This project is based on the PI's novel finding that -tocopherol and, to a greater extent, -tocopherol facilitate the selective dephosphorylation of Akt at Ser-473 through PH domain-mediated membrane co- localization of Akt and PHLPP1 (PH domain leucine-rich repeat phosphatase 1). PHLPP1, a Ser-473 Akt phosphatase, acts as a tumor suppressor by negatively regulating Akt. From a mechanistic perspective, these findings provide the first evidence that -/ -tocopherol mediates redox-independent antitumor effects, at least in part, by counteracting the effect of phosphatidylinositol 3,4,5-trisphosphate on Akt activation. This unique mechanism provides a paradigm shift with respect to the regulation of Akt activity through membrane recruitment of PHLPP1, sheds light onto the enigma of how vitamin E mediates its chemopreventive effect and of why -tocopherol is more potent relative to the counterpart in suppressing cancer cell proliferation. In light of the tumor suppressor role of PHLPP in blocking PTEN mutant prostate carcinogenesis, this finding provides a molecular rationale for the use of -tocopherol as a scaffold to develop a novel class of PHLPP1-targeted Akt inhibitors, which have a distinct mode of action from other types of Akt inhibitors. The proof-of-concept of this lead optimization is provided by -VE5, a side chain-truncated -tocopherol derivative, which exhibited at least 20-fold higher potency relative to -tocopherol in mediating Akt dephosphorylation and growth inhibition of prostate cancer cells. Equally important, -VE5 exhibited in vivo efficacy in suppressing the growth of PTEN- deficient PC-3 and LNCaP-abl xenograft tumors in nude mice. Thus, this proposal consists of three specific aims with the goal of translating this novel mechanistic finding into a novel class of PHLPP1-targeted Akt inhibitors to block or delay the onset of prostate tumorigenesis.
Aim 1 is to conduct structure-based lead optimization of -VE5 to develop more potent PHLPP1-targeted Akt inhibitors. Based on modeling and mutational analyses, we hypothesize that increasing polar interactions of the ligand with the hydrophilic residues in the binding pocket will enhance binding affinity for the PH domain. Proof-of-concept of this premise has been established by analysis of lead -VE5 derivatives. Continued optimization of these leads to generate 2nd generation compounds via isosteric replacement of metabolically labile moieties is proposed.
Aim 2 is to investigate the mechanisms by which optimized -VE5 derivatives inhibit cell proliferation of PTEN-deficient prostate cancer cells. The top 3 optimal -VE5 derivatives from Aim 1 will be mechanistically validated by examining their effects on the activation status of Akt and various Akt downstream targets relevant to prostate carcinogenesis and tumor progression, especially glycogen synthase kinase (GSK)3?, the forkhead box transcription factor Foxo3a, NF-?B, and AR signaling. As PHLPP1 plays a pivotal role in mediating the effect of AR inhibition on Akt activation in PTEN- deficient prostate cancer cells, the effects of these compounds on crosstalk of AR signaling with PHLPP1- mediated regulation of Akt activation will also be explored. In vivo efficacy of three optimal -VE5 derivatives will be evaluated in both PTEN-deficient (LNCaP-abl and PC-3) and PTEN-functional (22RV1) xenograft tumor models, which will be correlated with changes in the aforementioned biomarkers in tumors.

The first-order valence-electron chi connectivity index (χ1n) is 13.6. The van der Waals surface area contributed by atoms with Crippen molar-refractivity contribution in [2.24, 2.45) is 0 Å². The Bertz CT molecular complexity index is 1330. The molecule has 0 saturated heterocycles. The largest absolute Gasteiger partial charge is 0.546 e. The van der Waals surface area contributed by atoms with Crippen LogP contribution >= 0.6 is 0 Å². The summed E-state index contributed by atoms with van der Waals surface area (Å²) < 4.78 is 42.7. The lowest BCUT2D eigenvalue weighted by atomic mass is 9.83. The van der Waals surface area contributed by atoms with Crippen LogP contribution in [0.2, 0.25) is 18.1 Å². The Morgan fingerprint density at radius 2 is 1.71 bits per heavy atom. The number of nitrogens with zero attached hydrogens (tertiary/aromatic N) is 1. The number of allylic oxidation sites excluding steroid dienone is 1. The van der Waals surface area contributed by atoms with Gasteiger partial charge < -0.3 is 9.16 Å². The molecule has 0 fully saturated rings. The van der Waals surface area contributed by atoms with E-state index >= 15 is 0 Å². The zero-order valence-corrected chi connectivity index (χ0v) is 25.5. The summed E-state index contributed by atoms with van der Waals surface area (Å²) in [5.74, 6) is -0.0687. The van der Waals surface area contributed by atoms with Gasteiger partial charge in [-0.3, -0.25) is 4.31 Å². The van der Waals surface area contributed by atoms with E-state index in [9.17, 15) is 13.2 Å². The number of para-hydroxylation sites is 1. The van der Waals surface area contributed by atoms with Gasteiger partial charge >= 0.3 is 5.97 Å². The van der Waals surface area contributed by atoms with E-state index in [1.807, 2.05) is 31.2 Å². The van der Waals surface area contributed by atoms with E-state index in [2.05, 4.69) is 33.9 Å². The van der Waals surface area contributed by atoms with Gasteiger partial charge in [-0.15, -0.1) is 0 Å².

Aim 3 is to assess the in vivo chemopreventive efficacy of a structurally optimized -VE5 derivative to block prostate tumorigenesis in the PTEN-knockout and TRAMP models. In light of the role of aberrant Akt signaling in prostate carcinogenesis, these two transgenic animal models represent therapeutically relevant models to evaluate the chemopreventive activities of these -VE5-derived PHLPP1-targeted Akt inhibitors.
In men, prostate cancer is the most frequently diagnosed cancer and the second leading cause of cancer death. Our overall research goal is to develop novel agents that target the specific molecular and cellular defects in prostate cancer cells that make the clinical management and development of preventive strategies for this disease so challenging. We expect that this project will ultimately yield new drugs that will block or delay te development and/or the progression of prostate cancer.